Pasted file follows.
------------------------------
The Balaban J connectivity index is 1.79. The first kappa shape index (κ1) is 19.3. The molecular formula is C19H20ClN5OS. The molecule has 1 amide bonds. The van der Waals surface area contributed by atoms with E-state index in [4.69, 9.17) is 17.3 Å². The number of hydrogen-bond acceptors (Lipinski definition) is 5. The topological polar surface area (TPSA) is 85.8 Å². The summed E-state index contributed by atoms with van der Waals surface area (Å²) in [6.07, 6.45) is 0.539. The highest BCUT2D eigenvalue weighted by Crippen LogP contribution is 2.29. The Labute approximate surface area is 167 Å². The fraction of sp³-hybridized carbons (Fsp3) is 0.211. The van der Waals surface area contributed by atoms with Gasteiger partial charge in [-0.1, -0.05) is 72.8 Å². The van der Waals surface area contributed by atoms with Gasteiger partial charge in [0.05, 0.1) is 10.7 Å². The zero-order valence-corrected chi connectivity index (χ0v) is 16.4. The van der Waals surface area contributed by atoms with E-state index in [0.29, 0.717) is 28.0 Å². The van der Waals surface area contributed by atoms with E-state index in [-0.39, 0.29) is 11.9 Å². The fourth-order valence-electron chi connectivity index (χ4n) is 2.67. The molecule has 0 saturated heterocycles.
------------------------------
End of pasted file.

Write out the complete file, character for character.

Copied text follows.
The Balaban J connectivity index is 1.79. The first kappa shape index (κ1) is 19.3. The molecular formula is C19H20ClN5OS. The molecule has 1 amide bonds. The van der Waals surface area contributed by atoms with E-state index in [4.69, 9.17) is 17.3 Å². The number of hydrogen-bond acceptors (Lipinski definition) is 5. The topological polar surface area (TPSA) is 85.8 Å². The summed E-state index contributed by atoms with van der Waals surface area (Å²) in [6.07, 6.45) is 0.539. The highest BCUT2D eigenvalue weighted by Crippen LogP contribution is 2.29. The Labute approximate surface area is 167 Å². The fraction of sp³-hybridized carbons (Fsp3) is 0.211. The van der Waals surface area contributed by atoms with Gasteiger partial charge in [-0.1, -0.05) is 72.8 Å². The van der Waals surface area contributed by atoms with Gasteiger partial charge in [0.05, 0.1) is 10.7 Å². The zero-order valence-corrected chi connectivity index (χ0v) is 16.4. The van der Waals surface area contributed by atoms with E-state index in [0.29, 0.717) is 28.0 Å². The van der Waals surface area contributed by atoms with E-state index in [-0.39, 0.29) is 11.9 Å². The fourth-order valence-electron chi connectivity index (χ4n) is 2.67. The molecule has 0 saturated heterocycles.